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Moye v. Palma

Decided: March 31, 1993.

IRA MOYE AND ANNETTE MOYE, PLAINTIFFS-APPELLANTS,
v.
RICHARD P. PALMA; JOSE JIMINEZ; X-L PLASTICS, INC.; ARNEL TRUCKING INC.; BLUME, VAZQUEZ, GOLDFADEN, BERKOWITZ, OLIVERAS & DONNELLY, A PROFESSIONAL CORPORATION, ATTORNEYS-AT-LAW; GOLDSTEIN, BALLEN, O'ROURKE & WILDSTEIN, A PROFESSIONAL CORPORATION, ATTORNEYS-AT-LAW, JOHN DOE, RICHARD ROE & ABC COMPANY(S), (FICTITIOUS PERSONS AND ENTITIES WHOSE PRESENT IDENTITIES ARE UNKNOWN TO PLAINTIFF(S) JOINTLY, SEVERALLY OR IN THE ALTERNATIVE, DEFENDANTS-RESPONDENTS



On appeal from Superior Court, Law Division, Passaic County.

King, Brody and Landau. The opinion of the court was delivered by Landau, J.A.D.

Landau

[263 NJSuper Page 288] On leave granted, plaintiffs Ira Moye and Annette Moye appeal from choice of law orders which determined that New Jersey law must govern respecting comparative negligence and owner-liability issues in their action which seeks recovery against the defendants for injuries suffered by Ira Moye (Moye) in a New York vehicular accident. The Moyes' suit asserts causative negligent conduct by some or all of the defendants in violation of portions of the New York Traffic Act. Upon weighing the respective governmental interests, we conclude on the facts of this case, that New York local law, the lex loci, should here govern, and so reverse.

Moye, a New Jersey resident, was employed by MetPath*fn1, a New York corporation, operating out of its Teterboro, New Jersey office. Every working evening, he drove a van into New York where, operating on a regular route, he collected specimens for laboratory analysis by MetPath from various New York locations. He would ordinarily depart from Teterboro at 4:00 p.m., returning about 1:00 a.m., at the end of his shift.

Defendant X-L Plastics, Inc. is a New Jersey corporation which ships plastics to customers in a tractor-trailer rig owned by Arnel Trucking. The rig is maintained by X-L and driven by its employee, Jose Jiminez, who is also a New Jersey resident. Although the motion Judge was under the impression that Arnel Trucking is a New Jersey corporation, Moye's attorney submitted to him, on motion for reconsideration, uncontested information from the Secretary of State showing that Arnel is not incorporated in this state.

On February 25, 1987, X-L dispatched Jiminez to deliver a trailer load of plastics to its New York customer, Jad Plastics, located in Whitestone, New York. X-L regularly makes such deliveries to Jad.

The trailer caught fire and burned on 20th Avenue in Queens. New York fire and police units responded. After the fire was extinguished, defendants off-loaded the shipment, but failed to move the burned-out trailer or to provide appropriate warning devices or signals. For purposes of the motions, the trailer may be deemed to have remained in a travel lane of the roadway in violation of Federal I.C.C. regulations and New York statutes*fn2 which require warning signals, such as reflectors,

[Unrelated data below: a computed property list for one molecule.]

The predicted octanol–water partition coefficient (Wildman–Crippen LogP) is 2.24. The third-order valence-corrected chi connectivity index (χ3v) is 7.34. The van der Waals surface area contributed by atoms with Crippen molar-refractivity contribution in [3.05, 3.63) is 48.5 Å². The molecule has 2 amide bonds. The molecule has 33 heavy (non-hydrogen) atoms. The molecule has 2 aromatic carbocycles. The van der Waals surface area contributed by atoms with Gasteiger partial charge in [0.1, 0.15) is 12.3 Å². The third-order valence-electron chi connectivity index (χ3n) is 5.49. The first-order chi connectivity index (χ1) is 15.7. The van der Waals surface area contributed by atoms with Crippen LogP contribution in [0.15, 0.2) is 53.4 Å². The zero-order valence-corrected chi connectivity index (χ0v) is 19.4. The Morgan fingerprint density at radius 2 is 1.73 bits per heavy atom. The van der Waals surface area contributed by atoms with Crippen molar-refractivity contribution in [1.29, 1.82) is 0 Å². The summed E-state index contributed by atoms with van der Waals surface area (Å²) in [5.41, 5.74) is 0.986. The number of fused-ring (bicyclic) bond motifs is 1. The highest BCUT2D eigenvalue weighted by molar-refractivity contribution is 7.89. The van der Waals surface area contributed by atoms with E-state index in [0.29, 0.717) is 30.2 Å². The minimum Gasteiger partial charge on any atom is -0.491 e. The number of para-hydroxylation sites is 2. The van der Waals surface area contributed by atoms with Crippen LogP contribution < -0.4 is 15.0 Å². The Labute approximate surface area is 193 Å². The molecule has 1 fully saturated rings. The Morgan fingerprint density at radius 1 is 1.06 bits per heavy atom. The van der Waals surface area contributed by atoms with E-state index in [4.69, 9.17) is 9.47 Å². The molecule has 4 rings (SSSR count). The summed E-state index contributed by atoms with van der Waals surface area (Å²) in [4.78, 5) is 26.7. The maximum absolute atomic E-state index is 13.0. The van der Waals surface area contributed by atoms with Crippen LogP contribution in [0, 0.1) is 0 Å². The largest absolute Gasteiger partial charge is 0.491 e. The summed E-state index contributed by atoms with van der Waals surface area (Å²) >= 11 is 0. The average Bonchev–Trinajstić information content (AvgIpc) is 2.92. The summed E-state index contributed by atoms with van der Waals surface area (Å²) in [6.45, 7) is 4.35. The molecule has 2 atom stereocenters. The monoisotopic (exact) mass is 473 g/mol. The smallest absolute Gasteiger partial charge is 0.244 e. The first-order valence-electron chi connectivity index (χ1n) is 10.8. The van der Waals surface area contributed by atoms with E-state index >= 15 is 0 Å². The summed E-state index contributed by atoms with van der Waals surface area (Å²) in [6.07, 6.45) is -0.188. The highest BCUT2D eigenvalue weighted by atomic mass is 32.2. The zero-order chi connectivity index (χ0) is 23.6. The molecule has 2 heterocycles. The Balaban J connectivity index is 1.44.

flashing lights, flares, or appropriate channelization. At about 10:00 p.m. that evening, Moye was driving a MetPath van on his regular rounds when he crashed into the darkened trailer on 20th Avenue and was injured.

Moye's workers' compensation petition was filed in the State of New Jersey. He brought this negligence action against defendants in the State of New Jersey, naming among others, Jiminez (the driver), Arnel (the rig owner), and X-L (the shipper-operator). The issue of Moye's comparative fault was brought into issue by defendants.

Defendants have conceded that provisions of the New York Traffic Act govern the duties owed by the respective parties. Moreover, there appears to be no open issue respecting ability to hold the owner or operator liable for negligence of its driver under the law of either New Jersey or New York. Thus, there are no conflicts questions presented on appeal respecting owner liability nor as to which local law should govern the duties owed to and by persons using New York roads.

There is, however, a genuine conflict between the laws of New York, locus of both the underlying injury and the conduct giving rise to the injury, and New Jersey, the forum state and domicile of the injured parties, on the question of comparative fault. As recognized by the motion Judge, New York subscribes to a pure comparative negligence theory in which contributory negligence does not bar recovery but "the amount of damages otherwise recoverable is diminished in the proportion which culpable conduct attributable to the claimant bears to the culpable conduct which caused the damages." N.Y.Civ.Prac. L & R, Section 1411 (McKinney 1976). By contrast, New Jersey has adopted a modified approach, which, while not absolutely barring recovery by a claimant who has been ...


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